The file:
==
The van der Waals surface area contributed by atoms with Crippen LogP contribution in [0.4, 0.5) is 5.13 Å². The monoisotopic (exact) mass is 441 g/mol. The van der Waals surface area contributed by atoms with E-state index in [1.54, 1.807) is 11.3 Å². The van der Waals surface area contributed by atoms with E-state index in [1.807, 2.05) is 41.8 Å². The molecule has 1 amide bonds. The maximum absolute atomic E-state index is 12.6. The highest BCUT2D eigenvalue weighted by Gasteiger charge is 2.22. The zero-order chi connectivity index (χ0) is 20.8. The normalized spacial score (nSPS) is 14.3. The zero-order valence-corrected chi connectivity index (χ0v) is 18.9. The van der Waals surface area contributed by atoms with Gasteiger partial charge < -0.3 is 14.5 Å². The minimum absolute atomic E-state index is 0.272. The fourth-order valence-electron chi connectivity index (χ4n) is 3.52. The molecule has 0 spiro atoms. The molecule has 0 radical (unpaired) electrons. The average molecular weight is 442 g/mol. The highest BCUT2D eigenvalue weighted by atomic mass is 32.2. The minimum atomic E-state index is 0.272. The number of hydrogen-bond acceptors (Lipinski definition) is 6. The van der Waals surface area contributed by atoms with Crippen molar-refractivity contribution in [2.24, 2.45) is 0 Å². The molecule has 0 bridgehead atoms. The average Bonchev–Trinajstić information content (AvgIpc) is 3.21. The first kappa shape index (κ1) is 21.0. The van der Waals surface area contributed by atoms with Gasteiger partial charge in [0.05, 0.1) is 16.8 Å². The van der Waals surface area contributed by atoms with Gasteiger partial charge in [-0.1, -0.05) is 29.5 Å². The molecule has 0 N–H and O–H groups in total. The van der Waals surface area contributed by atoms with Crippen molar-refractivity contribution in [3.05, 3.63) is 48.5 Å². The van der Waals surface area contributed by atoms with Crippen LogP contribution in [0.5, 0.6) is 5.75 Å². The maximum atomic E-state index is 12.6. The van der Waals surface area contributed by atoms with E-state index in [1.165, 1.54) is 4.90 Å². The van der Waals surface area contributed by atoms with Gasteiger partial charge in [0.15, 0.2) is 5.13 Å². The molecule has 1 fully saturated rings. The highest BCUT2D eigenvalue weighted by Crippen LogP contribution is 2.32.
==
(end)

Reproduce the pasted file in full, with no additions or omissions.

The van der Waals surface area contributed by atoms with Crippen LogP contribution in [0.4, 0.5) is 5.13 Å². The monoisotopic (exact) mass is 441 g/mol. The van der Waals surface area contributed by atoms with E-state index in [1.54, 1.807) is 11.3 Å². The van der Waals surface area contributed by atoms with E-state index in [1.807, 2.05) is 41.8 Å². The molecule has 1 amide bonds. The maximum absolute atomic E-state index is 12.6. The highest BCUT2D eigenvalue weighted by Gasteiger charge is 2.22. The zero-order chi connectivity index (χ0) is 20.8. The normalized spacial score (nSPS) is 14.3. The zero-order valence-corrected chi connectivity index (χ0v) is 18.9. The van der Waals surface area contributed by atoms with Gasteiger partial charge < -0.3 is 14.5 Å². The minimum absolute atomic E-state index is 0.272. The fourth-order valence-electron chi connectivity index (χ4n) is 3.52. The molecule has 0 spiro atoms. The molecule has 0 radical (unpaired) electrons. The average molecular weight is 442 g/mol. The highest BCUT2D eigenvalue weighted by atomic mass is 32.2. The minimum atomic E-state index is 0.272. The number of hydrogen-bond acceptors (Lipinski definition) is 6. The van der Waals surface area contributed by atoms with Crippen molar-refractivity contribution in [2.24, 2.45) is 0 Å². The molecule has 0 bridgehead atoms. The average Bonchev–Trinajstić information content (AvgIpc) is 3.21. The first kappa shape index (κ1) is 21.0. The van der Waals surface area contributed by atoms with Gasteiger partial charge in [0.05, 0.1) is 16.8 Å². The van der Waals surface area contributed by atoms with Gasteiger partial charge in [-0.1, -0.05) is 29.5 Å². The molecule has 0 N–H and O–H groups in total. The van der Waals surface area contributed by atoms with Crippen molar-refractivity contribution in [3.05, 3.63) is 48.5 Å². The van der Waals surface area contributed by atoms with Crippen LogP contribution in [0.5, 0.6) is 5.75 Å². The maximum atomic E-state index is 12.6. The van der Waals surface area contributed by atoms with E-state index in [1.165, 1.54) is 4.90 Å². The van der Waals surface area contributed by atoms with Gasteiger partial charge in [0.15, 0.2) is 5.13 Å². The molecule has 1 fully saturated rings. The highest BCUT2D eigenvalue weighted by Crippen LogP contribution is 2.32.